Travel hacking is usually innocuous. Zero to Travel defines it as, “…working within the existing rules set up by airlines, credit cards, and hotels, and using them to your advantage to earn free travel including flights, lodging, and other upgrades.” Which is fine. But here’s what Rob Berger, a writer for Forbes, said of the concept: “The term describes ways frequent travelers save loads of money. It’s more than finding a “deal” online. It’s discovering a magical world of free travel, upgrades, and elite status.”
I’m sure it was just an oversight, but there was one thing missing from Berger’s definition of travel hacking: working within the rules. You know, the legality of it. And one guy in Europe just totally disregarded that aspect and hacked an airline’s computer system to book free business class flights worth over $20,000.
According to The Brussels Times, the suspect is a 25-year-old male who allegedly hacked Brussels Airlines’ ticketing system. He apparently bought several tickets using a special app that was supposed to only be for the use of airline employees.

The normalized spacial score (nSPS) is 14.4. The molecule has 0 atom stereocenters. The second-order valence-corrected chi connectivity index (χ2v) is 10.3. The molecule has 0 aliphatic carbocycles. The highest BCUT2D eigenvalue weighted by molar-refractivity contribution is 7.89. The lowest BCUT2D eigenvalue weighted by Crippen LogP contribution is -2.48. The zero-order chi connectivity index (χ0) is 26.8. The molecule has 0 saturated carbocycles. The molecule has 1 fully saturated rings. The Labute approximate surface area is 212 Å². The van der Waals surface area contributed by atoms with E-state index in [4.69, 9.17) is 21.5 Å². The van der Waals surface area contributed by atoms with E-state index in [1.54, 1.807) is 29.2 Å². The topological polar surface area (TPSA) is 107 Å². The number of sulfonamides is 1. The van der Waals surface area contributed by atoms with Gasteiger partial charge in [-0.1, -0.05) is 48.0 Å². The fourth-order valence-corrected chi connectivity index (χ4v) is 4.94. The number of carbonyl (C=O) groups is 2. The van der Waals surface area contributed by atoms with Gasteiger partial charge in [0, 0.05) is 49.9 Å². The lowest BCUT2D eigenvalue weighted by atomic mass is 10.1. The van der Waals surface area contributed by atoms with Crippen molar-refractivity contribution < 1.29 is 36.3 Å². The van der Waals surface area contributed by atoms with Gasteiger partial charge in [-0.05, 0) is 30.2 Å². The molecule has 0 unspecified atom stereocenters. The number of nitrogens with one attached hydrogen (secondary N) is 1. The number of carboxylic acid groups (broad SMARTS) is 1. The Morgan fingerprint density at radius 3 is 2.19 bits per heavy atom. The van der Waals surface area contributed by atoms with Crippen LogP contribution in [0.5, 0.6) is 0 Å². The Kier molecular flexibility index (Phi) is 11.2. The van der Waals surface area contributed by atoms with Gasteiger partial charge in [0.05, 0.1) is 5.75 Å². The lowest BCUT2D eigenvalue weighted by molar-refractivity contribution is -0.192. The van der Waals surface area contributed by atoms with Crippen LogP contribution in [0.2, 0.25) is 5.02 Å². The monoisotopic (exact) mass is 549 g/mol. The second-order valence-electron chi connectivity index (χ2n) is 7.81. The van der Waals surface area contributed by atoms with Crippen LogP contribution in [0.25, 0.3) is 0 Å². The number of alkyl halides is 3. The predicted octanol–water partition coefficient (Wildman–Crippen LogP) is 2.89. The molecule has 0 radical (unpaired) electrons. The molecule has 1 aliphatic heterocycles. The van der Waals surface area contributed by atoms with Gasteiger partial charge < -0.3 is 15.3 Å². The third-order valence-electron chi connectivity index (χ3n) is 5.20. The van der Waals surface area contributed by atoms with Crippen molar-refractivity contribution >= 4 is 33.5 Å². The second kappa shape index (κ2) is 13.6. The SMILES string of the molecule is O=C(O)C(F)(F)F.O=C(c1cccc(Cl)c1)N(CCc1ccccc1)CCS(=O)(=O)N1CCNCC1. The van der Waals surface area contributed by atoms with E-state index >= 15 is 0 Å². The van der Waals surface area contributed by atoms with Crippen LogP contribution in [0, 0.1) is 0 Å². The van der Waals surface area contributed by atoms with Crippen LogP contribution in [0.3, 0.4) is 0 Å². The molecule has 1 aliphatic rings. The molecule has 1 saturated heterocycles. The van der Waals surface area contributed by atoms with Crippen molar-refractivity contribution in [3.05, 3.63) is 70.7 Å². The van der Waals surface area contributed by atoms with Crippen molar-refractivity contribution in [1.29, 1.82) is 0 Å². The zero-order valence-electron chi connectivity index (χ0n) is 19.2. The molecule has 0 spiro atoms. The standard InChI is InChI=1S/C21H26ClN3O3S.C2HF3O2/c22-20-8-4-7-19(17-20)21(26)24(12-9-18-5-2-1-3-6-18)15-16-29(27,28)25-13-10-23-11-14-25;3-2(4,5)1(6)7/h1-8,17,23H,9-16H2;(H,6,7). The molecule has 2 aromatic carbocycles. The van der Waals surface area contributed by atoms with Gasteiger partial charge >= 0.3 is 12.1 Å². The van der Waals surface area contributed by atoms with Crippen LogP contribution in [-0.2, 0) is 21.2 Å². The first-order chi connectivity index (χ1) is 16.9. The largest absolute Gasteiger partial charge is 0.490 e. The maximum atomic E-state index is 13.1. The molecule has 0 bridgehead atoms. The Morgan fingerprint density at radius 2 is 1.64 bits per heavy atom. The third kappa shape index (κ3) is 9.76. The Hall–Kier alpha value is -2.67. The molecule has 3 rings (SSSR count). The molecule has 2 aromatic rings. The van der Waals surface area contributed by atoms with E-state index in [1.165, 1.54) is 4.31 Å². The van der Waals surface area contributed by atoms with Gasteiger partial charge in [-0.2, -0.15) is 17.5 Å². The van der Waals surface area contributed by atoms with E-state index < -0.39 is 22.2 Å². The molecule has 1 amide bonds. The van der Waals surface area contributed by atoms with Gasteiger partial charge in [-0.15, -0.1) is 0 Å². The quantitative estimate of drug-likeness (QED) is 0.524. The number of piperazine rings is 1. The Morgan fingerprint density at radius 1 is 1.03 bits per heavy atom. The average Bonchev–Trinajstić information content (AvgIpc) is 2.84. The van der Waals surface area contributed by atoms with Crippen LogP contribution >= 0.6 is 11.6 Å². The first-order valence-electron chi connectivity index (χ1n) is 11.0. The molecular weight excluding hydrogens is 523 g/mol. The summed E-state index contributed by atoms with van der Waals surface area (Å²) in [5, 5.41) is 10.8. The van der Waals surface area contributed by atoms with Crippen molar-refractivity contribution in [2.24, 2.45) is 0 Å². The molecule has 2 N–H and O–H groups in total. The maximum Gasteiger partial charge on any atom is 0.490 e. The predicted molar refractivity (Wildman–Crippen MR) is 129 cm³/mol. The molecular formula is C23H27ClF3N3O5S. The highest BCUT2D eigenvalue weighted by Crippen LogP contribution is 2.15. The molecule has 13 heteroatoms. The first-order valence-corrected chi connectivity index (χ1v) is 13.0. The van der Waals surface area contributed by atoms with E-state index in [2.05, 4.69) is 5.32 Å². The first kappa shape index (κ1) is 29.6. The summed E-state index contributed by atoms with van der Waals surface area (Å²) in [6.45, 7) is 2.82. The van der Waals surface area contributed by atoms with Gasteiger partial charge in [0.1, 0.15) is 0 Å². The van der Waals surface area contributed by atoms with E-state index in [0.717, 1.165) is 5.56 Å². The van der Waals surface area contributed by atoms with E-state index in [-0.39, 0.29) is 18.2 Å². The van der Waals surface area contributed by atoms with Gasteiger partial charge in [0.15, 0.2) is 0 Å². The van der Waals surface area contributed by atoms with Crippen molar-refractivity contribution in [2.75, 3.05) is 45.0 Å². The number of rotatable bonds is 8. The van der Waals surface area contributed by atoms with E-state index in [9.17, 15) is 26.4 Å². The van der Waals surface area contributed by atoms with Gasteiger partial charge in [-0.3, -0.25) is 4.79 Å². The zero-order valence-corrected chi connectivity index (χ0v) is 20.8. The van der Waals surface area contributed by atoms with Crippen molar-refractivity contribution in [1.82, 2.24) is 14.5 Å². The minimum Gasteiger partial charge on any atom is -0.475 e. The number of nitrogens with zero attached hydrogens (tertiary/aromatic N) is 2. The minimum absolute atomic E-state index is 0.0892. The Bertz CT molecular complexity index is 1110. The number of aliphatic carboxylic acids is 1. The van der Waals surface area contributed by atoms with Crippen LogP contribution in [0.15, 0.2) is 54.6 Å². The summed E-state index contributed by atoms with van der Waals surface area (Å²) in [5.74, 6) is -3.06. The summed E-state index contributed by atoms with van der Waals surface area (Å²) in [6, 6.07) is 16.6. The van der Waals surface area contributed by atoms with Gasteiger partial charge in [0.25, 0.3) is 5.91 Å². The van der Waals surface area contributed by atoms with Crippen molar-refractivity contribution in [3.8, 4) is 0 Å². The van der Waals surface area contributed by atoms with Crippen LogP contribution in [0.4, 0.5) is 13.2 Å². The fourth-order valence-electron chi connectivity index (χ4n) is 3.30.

The suspect made the reservations and then canceled them to get his money refunded. But he manipulated the URL of the tickets so he could still use them.
He was able to use this technique to book 3 business class tickets for a flight to New York, which would normally cost about €6,000 (nearly $6800) per ticket.
Brussels Airlines is asking for €20,000 (over $22,500) in compensation: “We are asking for the cost of the three business tickets to New York, some airport taxes for the canceled tickets and 1,000 euros in additional fees that we had paid to secure the systems,” the airline’s attorney said.
The hacker’s lawyer is asking that the extra €1,000 not be included because the defendant actually helped the airline by showing them the weaknesses in their computer system.
Because cajones, I guess.
And big ones, too…apparently the same guy had done similar things to American Airlines, Lufthansa and, yes, Brussels Airlines, back in 2017, as well, “…largely for the thrill of it but also for free travel around the world.”
A verdict is expected at the end of the month.
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This post first appeared on Your Mileage May Vary